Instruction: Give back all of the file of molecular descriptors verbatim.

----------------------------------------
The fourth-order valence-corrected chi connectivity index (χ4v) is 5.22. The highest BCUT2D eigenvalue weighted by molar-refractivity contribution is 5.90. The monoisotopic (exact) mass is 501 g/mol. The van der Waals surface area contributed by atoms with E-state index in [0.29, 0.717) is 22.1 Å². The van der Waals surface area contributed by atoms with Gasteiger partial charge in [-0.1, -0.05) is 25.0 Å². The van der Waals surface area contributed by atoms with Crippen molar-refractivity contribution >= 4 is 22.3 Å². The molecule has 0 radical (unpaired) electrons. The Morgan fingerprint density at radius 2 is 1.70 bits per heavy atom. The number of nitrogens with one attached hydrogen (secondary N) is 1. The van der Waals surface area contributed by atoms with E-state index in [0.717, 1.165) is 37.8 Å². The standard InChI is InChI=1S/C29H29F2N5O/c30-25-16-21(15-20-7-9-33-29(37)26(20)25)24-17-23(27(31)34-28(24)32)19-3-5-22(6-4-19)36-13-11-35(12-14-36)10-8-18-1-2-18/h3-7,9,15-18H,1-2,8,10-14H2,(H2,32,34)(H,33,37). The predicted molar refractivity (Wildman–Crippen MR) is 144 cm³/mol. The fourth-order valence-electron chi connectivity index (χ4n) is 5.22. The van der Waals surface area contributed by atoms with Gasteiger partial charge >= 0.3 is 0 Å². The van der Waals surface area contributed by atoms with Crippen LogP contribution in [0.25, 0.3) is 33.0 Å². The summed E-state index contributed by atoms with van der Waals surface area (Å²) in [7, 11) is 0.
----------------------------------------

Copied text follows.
The fourth-order valence-corrected chi connectivity index (χ4v) is 5.22. The highest BCUT2D eigenvalue weighted by molar-refractivity contribution is 5.90. The monoisotopic (exact) mass is 501 g/mol. The van der Waals surface area contributed by atoms with E-state index in [0.29, 0.717) is 22.1 Å². The van der Waals surface area contributed by atoms with Gasteiger partial charge in [-0.1, -0.05) is 25.0 Å². The van der Waals surface area contributed by atoms with Crippen molar-refractivity contribution >= 4 is 22.3 Å². The molecule has 0 radical (unpaired) electrons. The Morgan fingerprint density at radius 2 is 1.70 bits per heavy atom. The number of nitrogens with one attached hydrogen (secondary N) is 1. The van der Waals surface area contributed by atoms with E-state index in [0.717, 1.165) is 37.8 Å². The standard InChI is InChI=1S/C29H29F2N5O/c30-25-16-21(15-20-7-9-33-29(37)26(20)25)24-17-23(27(31)34-28(24)32)19-3-5-22(6-4-19)36-13-11-35(12-14-36)10-8-18-1-2-18/h3-7,9,15-18H,1-2,8,10-14H2,(H2,32,34)(H,33,37). The predicted molar refractivity (Wildman–Crippen MR) is 144 cm³/mol. The fourth-order valence-electron chi connectivity index (χ4n) is 5.22. The van der Waals surface area contributed by atoms with Gasteiger partial charge >= 0.3 is 0 Å². The van der Waals surface area contributed by atoms with Crippen LogP contribution in [0.25, 0.3) is 33.0 Å². The summed E-state index contributed by atoms with van der Waals surface area (Å²) in [7, 11) is 0.